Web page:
How "The Company You Keep" maps the anatomy of a dangerous, network-friendly sexual thrill

Let's give it up for a network drama that's finally figured out how to heat up a scene with a perfect good bad duo

By Melanie McFarland

Senior Critic

Published February 27, 2023 12:00PM (EST)

Catherine Haena Kim and Milo Ventimiglia in "The Company You Keep" (ABC/Eric McCandless)
Catherine Haena Kim and Milo Ventimiglia in "The Company You Keep" (ABC/Eric McCandless)

"Relationships. What a racket."

"A shell game to conceal who you really are."

"It's exhausting, isn't it? Lying to each other all the time."

"Not just lying to each other – lying to ourselves, really."

This is the way "The Company You Keep" sets up Charlie Nicoletti (Milo Ventimiglia) and Emma Hill (Catherine Haena Kim), as they sit at a chic hotel bar trying to forget their respective terrible days. Charlie's fiancée robbed him blind and vanished; he plans to lick his wounds in the honeymoon suite. Emma is polished and exhausted and just discovered her lover is cheating. All she wants is to be left alone with a dirty martini, which makes her a magnet for a random married sleazeball.

She quickly wields her talent for sizing up men like a scythe, cutting him off at the knees, or maybe a few inches higher, before he can further ruin her solace. But then there's Charlie, who pipes up for a moment – not to try out a line, but to empathize. She narrows her eyes at him, reading only pain. His heart has been shattered too.

The Company You KeepCatherine Haena Kim and Milo Ventimiglia in "The Company You Keep" (ABC/Eric McCandless)

Only then do we witness this exchange, understanding that it's really a negotiation. Foreplay.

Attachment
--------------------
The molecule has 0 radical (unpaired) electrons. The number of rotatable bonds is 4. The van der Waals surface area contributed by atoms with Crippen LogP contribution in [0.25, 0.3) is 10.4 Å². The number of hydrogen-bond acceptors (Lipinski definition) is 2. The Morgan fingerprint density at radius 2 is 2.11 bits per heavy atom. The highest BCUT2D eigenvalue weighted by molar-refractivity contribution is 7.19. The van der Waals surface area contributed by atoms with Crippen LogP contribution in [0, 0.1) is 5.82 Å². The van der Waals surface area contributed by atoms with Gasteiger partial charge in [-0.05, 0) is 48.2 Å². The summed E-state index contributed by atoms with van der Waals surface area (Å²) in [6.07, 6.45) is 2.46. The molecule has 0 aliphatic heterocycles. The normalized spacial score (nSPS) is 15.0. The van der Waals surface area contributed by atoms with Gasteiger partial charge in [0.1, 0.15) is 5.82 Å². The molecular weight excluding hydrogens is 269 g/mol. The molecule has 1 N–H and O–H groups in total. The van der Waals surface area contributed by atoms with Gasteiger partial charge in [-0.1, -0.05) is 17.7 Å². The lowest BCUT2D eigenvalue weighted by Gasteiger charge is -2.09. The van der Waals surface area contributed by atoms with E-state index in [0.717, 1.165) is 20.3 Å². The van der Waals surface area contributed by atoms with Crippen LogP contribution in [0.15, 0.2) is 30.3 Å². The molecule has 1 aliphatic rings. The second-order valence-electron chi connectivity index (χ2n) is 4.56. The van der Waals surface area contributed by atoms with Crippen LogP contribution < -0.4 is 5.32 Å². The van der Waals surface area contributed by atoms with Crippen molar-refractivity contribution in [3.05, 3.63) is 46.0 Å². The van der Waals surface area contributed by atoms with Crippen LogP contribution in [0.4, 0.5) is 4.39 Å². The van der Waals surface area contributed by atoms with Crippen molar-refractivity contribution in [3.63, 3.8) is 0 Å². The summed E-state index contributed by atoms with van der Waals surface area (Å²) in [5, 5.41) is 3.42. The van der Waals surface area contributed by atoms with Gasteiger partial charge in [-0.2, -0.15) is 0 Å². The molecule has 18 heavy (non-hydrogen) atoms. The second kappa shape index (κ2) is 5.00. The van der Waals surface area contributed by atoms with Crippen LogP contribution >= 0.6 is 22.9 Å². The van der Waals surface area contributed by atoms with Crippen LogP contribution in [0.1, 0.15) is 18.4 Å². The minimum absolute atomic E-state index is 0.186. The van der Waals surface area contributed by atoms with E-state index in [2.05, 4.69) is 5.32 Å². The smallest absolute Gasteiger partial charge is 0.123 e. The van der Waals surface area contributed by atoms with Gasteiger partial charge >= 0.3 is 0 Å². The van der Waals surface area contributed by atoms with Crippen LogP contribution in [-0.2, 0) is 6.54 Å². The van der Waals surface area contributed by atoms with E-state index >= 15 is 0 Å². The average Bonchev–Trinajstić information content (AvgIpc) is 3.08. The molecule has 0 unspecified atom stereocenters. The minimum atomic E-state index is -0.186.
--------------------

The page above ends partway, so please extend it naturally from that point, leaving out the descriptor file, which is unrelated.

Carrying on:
What strikes a person about this opener and everything that comes afterward is how evenly matched these romantic leads are written. Since love is a lie, then maybe the safest thing they can do is be openly dishonest.  By the time they allow one bubble of truth to break the surface of their reverie – he admits he's a criminal, she tells him she's CIA – they're too far gone. 

Ventimiglia, fresh off "This Is Us," is the name meant to close the sale on "The Company You Keep." Kim may be lesser known to network audiences, but it's her energy that makes the first two episodes of the ABC drama sizzle. Charlie and Emma's push and pull is about the danger of desiring too much while expecting the worst, and he wants more than she's telling herself she's ready to give.  

He may be the match, but she's the striker. One without the other is simply a splinter and cardboard.

Someone once said that the key to making a fictional couple click is in finding one person everyone wants to be and matching them with someone everyone wants to do. "The Company You Keep" makes me appreciate how tough that is to pull off, because it's tough to say who's who. He may be the match, but she's the striker. One without the other is simply a splinter and cardboard. Ventimiglia and Kim emit the type of screen heat that flushes the cheeks, capable of powering a show through whatever rocky plot shoals it might catch on as it finds its way, and the scripts have a few clunks, as most new shows do.

None of it has to do with any lopsided effort devoted toward inflating Charlie's suaveness on the part of the show's executive producers Julia Cohen and Phill Klemmer. Ventimiglia is natural as a shaggy fox who cleans up well and maybe realizes Kim's Emma is too good for him.

Elegant Emma does too, and Kim plays that insinuation in a way that makes us secure that she has the upper hand. She's the friend who works too hard and deserves better, a vicarious designation we can place on her since, given the demands of her job, she has no apparent platonic relationships besides ones she works with. (Even her family doesn't know what she does.) Though she may be tossing care the wind, she's very much in control. 

The Company You KeepMilo Ventimiglia in "The Company You Keep" (ABC/Scott Everett White)

Last week ABC aired Ellen Pompeo's final episode as a "Grey's Anatomy" series regular after 19 seasons of playing Dr. Meredith Grey, although she'll still appear in future episodes.  Careerwise, Meredith leaves Seattle on a high note, as Grey Sloan's Chief of Surgery, a long way from the unsure intern from 2008.

But it's the how of our meet-cute with Meredith and her great love Derek Shepherd (Patrick Dempsey) that's germane here. Our first glimpse of Meredith shows her reassembling herself after a drunken one-night stand with a stranger passed out on her floor: Derek. Before we see his face, we drink in his bare (yet shapely!) ass, which makes it all the more awkward when Meredith shows up for the first day of her internship to realize that Derek is her superior.